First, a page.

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Jack Smith

The Best, the Brightest and Most Boring

December 29, 1987|Jack Smith

This is the time of year I call the doldrums ("a state of inactivity, stagnation or slump"), because it falls between the excitement, sentiment and exhaustion of Christmas and the starting over of New Year's Day.

It is the time of year when we like to do our summing up, listing the best and the worst of the year, as if by assigning everything a number from one to 10 we could better understand it.

In its doldrums issue (Dec. 28-Jan. 4) People magazine, the chronicle of celebrity, names the "25 most intriguing people of 1987"; and in his annual pronunciamento, made on Dec. 14, Alan Caruba, 25, the self-appointed arbiter of boredom, named the "10 most boring celebrities of the year." Not surprisingly, some of People's "most intriguing" celebrities are on Caruba's list too.

Celebrity wears well on some people; for others it is like a roll downhill in a barrel--a thrill while it lasts, but when you hit bottom everything shatters. As Andy Warhol foresaw, in the future everyone will be famous for 15 minutes. Celebrities are shot into the arena as if from a circus cannon, only to be carried out in pieces.

Caruba put Jim and Tammy Bakker at the top of his list as most boring, while People listed Tammy as one of their "most intriguing." That suggests that Tammy has more staying power than Jimmy. I think Caruba is right: both Jim and Tammy have had their 15 minutes.

Both also named Oliver North, though People conceded that Ollie had been only "a one-minute hero," and concluded that "his defiance in a dubious cause had left an unpleasant aftertaste."

Caruba named Donna Rice among his most boring, omitting her sisters in celebrity, Jessica Hahn and Fawn Hall. Did he mean to imply that Donna was more boring than Jessica and Fawn? Perhaps she was. Donna exploited her notoriety in the most banal way, merely taking a job modeling jeans and granting some demure and equivocal interviews; but Jessica went for the $1-million Playboy spread and valiantly defended her honor against a madam's recollection that she had been a hard-working prostitute. On the other hand, Fawn Hall's words about the prerogatives of patriotism may someday be engraved on the frieze of the Department of Justice building.

People lumped Donna, Jessica and Fawn together, as if they were one phenomenon--Donna Fawn Hahn. An ill-conceived device. It denied each of those three young women her individuality, and her separate contribution to contemporary history and mores.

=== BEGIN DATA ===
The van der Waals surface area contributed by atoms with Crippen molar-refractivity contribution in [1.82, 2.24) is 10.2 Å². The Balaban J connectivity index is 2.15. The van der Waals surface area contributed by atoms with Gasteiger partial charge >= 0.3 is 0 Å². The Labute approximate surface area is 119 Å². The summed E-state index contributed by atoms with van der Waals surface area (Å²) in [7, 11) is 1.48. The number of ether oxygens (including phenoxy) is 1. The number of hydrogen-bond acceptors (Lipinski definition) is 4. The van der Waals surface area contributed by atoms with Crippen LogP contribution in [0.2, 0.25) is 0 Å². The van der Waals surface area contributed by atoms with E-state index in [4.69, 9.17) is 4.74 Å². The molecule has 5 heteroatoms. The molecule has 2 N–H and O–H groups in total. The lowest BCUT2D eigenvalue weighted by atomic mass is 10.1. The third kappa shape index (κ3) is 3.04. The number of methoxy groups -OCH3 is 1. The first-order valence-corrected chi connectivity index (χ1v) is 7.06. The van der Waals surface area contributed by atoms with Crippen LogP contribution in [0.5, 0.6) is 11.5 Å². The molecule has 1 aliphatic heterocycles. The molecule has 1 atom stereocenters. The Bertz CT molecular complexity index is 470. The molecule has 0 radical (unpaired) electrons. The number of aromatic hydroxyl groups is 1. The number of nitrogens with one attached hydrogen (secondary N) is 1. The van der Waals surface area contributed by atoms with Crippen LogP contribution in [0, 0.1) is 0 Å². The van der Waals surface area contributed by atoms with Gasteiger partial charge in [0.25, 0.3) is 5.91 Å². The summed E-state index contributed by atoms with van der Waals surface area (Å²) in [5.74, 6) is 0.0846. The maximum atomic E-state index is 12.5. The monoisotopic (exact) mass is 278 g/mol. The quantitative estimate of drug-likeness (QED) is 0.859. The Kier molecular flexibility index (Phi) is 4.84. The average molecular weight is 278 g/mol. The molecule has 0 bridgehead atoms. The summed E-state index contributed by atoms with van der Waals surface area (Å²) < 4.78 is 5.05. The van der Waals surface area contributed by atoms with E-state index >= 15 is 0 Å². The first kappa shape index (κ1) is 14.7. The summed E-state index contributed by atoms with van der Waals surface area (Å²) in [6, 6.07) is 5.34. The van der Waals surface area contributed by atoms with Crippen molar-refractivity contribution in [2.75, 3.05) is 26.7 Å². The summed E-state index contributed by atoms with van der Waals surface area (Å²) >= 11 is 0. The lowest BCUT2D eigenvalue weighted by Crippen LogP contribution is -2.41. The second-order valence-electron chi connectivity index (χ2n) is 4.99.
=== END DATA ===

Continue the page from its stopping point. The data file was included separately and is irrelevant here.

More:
Surprisingly, People did not list Madonna among its most intriguing 25, though hardly an issue fails to mention her. Also, it failed to list Princess Stephanie, another regular. Perhaps that was because they had to make room for Vincent van Gogh (1853-90) and Gaetan Dugas (1952-84), a major transmitter of AIDS.

Caruba listed Madonna and husband Sean Penn as a team, noting that "these two kids give a whole new meaning to 'flash in the pan.' "

That suggests that the Goddess of Pop may be on the skids. But The Times (Calendar, Dec. 20) listed Madonna (not Penn) as one of eight "taste makers" who left their mark on 1987 and will continue to influence us.

In the Calendar article, Madonna comes off as intelligent, insightful and independent. Who can doubt the independence of a young woman who responded to Pope John Paul's invitation to an audience (when she was touring in Rome): "If His Holiness wants to see me, he can come to my show."

People does not list Vanna White among its most intriguing, but Caruba puts her in second place on his most boring list. "Even she can't figure out why anyone is interested, and we agree," he says.

It's true; one wonders what quality of Miss White's it is that makes her a celebrity--even for 15 minutes. I suspect that people are intrigued by her very banality. Why, she could be the girl next door.

Caruba also lists tennis player John McEnroe, whom he epithetizes as Tantrums R Us.

One is hardly surprised to find Princess Diana on People's list, since she stars in almost every issue. But Caruba calls the British royals "the most boring family in the world."

My vote for the most boring dozen people in the country goes to the men who are running for President.

And Gary makes 13.

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